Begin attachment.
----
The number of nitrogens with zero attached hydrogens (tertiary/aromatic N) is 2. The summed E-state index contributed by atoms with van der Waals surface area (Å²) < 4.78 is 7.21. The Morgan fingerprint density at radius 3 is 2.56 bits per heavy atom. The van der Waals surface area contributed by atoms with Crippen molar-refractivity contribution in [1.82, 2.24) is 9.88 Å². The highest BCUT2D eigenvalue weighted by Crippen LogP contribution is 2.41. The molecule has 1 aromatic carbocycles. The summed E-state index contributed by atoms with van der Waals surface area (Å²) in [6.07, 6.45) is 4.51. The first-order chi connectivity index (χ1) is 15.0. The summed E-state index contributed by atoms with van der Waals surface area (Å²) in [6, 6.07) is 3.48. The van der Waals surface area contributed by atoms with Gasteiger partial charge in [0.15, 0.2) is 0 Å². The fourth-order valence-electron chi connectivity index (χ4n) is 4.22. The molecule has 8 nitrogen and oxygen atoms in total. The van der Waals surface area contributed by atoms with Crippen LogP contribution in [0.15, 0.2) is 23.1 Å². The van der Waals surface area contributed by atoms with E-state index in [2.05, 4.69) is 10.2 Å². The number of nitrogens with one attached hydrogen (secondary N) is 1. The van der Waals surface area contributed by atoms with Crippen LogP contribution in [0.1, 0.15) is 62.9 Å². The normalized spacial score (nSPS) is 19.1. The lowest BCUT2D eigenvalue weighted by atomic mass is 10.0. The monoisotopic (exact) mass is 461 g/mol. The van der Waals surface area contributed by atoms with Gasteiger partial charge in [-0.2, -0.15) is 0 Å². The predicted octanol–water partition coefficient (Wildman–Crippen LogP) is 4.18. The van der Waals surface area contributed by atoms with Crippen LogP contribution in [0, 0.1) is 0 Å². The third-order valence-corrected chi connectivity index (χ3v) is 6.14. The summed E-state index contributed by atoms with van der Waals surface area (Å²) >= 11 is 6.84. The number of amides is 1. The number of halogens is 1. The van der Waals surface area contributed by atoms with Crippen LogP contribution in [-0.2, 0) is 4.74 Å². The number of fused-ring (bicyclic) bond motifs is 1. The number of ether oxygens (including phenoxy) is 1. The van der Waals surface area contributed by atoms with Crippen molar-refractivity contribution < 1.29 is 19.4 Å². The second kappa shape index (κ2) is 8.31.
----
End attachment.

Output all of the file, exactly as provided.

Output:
The number of nitrogens with zero attached hydrogens (tertiary/aromatic N) is 2. The summed E-state index contributed by atoms with van der Waals surface area (Å²) < 4.78 is 7.21. The Morgan fingerprint density at radius 3 is 2.56 bits per heavy atom. The van der Waals surface area contributed by atoms with Crippen molar-refractivity contribution in [1.82, 2.24) is 9.88 Å². The highest BCUT2D eigenvalue weighted by Crippen LogP contribution is 2.41. The molecule has 1 aromatic carbocycles. The summed E-state index contributed by atoms with van der Waals surface area (Å²) in [6.07, 6.45) is 4.51. The first-order chi connectivity index (χ1) is 15.0. The summed E-state index contributed by atoms with van der Waals surface area (Å²) in [6, 6.07) is 3.48. The van der Waals surface area contributed by atoms with Gasteiger partial charge in [0.15, 0.2) is 0 Å². The fourth-order valence-electron chi connectivity index (χ4n) is 4.22. The molecule has 8 nitrogen and oxygen atoms in total. The van der Waals surface area contributed by atoms with Crippen LogP contribution in [0.15, 0.2) is 23.1 Å². The van der Waals surface area contributed by atoms with E-state index in [2.05, 4.69) is 10.2 Å². The number of nitrogens with one attached hydrogen (secondary N) is 1. The van der Waals surface area contributed by atoms with Crippen LogP contribution in [0.1, 0.15) is 62.9 Å². The normalized spacial score (nSPS) is 19.1. The lowest BCUT2D eigenvalue weighted by atomic mass is 10.0. The monoisotopic (exact) mass is 461 g/mol. The van der Waals surface area contributed by atoms with Gasteiger partial charge in [-0.2, -0.15) is 0 Å². The predicted octanol–water partition coefficient (Wildman–Crippen LogP) is 4.18. The van der Waals surface area contributed by atoms with Crippen LogP contribution in [0, 0.1) is 0 Å². The third-order valence-corrected chi connectivity index (χ3v) is 6.14. The summed E-state index contributed by atoms with van der Waals surface area (Å²) >= 11 is 6.84. The number of amides is 1. The number of halogens is 1. The van der Waals surface area contributed by atoms with Crippen LogP contribution in [-0.2, 0) is 4.74 Å². The number of fused-ring (bicyclic) bond motifs is 1. The number of ether oxygens (including phenoxy) is 1. The van der Waals surface area contributed by atoms with Crippen molar-refractivity contribution < 1.29 is 19.4 Å². The second kappa shape index (κ2) is 8.31.